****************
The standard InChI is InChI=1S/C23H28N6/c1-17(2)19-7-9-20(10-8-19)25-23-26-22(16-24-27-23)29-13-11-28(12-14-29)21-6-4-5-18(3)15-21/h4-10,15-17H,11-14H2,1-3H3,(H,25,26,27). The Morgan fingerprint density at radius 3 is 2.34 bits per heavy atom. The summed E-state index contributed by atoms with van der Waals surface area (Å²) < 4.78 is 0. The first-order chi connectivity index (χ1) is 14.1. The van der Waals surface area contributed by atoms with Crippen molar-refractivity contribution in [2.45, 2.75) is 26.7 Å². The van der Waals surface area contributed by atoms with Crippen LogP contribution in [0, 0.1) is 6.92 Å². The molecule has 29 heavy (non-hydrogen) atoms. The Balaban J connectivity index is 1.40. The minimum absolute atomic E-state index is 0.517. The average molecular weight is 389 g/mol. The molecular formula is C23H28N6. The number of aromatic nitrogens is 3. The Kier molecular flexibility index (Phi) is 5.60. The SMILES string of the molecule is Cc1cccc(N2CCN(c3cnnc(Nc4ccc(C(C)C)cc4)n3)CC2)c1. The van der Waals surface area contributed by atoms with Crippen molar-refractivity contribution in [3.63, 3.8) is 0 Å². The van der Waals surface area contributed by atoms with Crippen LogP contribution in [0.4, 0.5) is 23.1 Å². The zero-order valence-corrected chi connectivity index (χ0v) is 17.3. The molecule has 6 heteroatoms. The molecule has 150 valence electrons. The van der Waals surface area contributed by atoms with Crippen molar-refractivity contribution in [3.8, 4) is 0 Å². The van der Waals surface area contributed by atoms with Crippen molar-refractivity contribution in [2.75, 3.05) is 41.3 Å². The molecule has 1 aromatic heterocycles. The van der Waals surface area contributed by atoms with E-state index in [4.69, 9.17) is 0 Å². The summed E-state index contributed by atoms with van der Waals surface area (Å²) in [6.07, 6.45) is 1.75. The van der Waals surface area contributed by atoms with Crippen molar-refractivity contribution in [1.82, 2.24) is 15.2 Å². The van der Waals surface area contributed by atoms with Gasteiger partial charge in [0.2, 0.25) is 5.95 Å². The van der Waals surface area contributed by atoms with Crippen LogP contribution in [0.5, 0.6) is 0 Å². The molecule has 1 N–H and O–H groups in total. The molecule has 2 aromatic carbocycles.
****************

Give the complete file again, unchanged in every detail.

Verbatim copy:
The standard InChI is InChI=1S/C23H28N6/c1-17(2)19-7-9-20(10-8-19)25-23-26-22(16-24-27-23)29-13-11-28(12-14-29)21-6-4-5-18(3)15-21/h4-10,15-17H,11-14H2,1-3H3,(H,25,26,27). The Morgan fingerprint density at radius 3 is 2.34 bits per heavy atom. The summed E-state index contributed by atoms with van der Waals surface area (Å²) < 4.78 is 0. The first-order chi connectivity index (χ1) is 14.1. The van der Waals surface area contributed by atoms with Crippen molar-refractivity contribution in [2.45, 2.75) is 26.7 Å². The van der Waals surface area contributed by atoms with Crippen LogP contribution in [0, 0.1) is 6.92 Å². The molecule has 29 heavy (non-hydrogen) atoms. The Balaban J connectivity index is 1.40. The minimum absolute atomic E-state index is 0.517. The average molecular weight is 389 g/mol. The molecular formula is C23H28N6. The number of aromatic nitrogens is 3. The Kier molecular flexibility index (Phi) is 5.60. The SMILES string of the molecule is Cc1cccc(N2CCN(c3cnnc(Nc4ccc(C(C)C)cc4)n3)CC2)c1. The van der Waals surface area contributed by atoms with Crippen molar-refractivity contribution in [3.63, 3.8) is 0 Å². The van der Waals surface area contributed by atoms with Crippen LogP contribution in [0.4, 0.5) is 23.1 Å². The zero-order valence-corrected chi connectivity index (χ0v) is 17.3. The molecule has 6 heteroatoms. The molecule has 150 valence electrons. The van der Waals surface area contributed by atoms with Crippen molar-refractivity contribution in [3.8, 4) is 0 Å². The van der Waals surface area contributed by atoms with Crippen molar-refractivity contribution in [2.75, 3.05) is 41.3 Å². The molecule has 1 aromatic heterocycles. The van der Waals surface area contributed by atoms with E-state index in [4.69, 9.17) is 0 Å². The summed E-state index contributed by atoms with van der Waals surface area (Å²) in [6.07, 6.45) is 1.75. The van der Waals surface area contributed by atoms with Crippen molar-refractivity contribution in [1.82, 2.24) is 15.2 Å². The van der Waals surface area contributed by atoms with Gasteiger partial charge in [0.2, 0.25) is 5.95 Å². The van der Waals surface area contributed by atoms with Crippen LogP contribution in [0.5, 0.6) is 0 Å². The molecule has 1 N–H and O–H groups in total. The molecule has 2 aromatic carbocycles.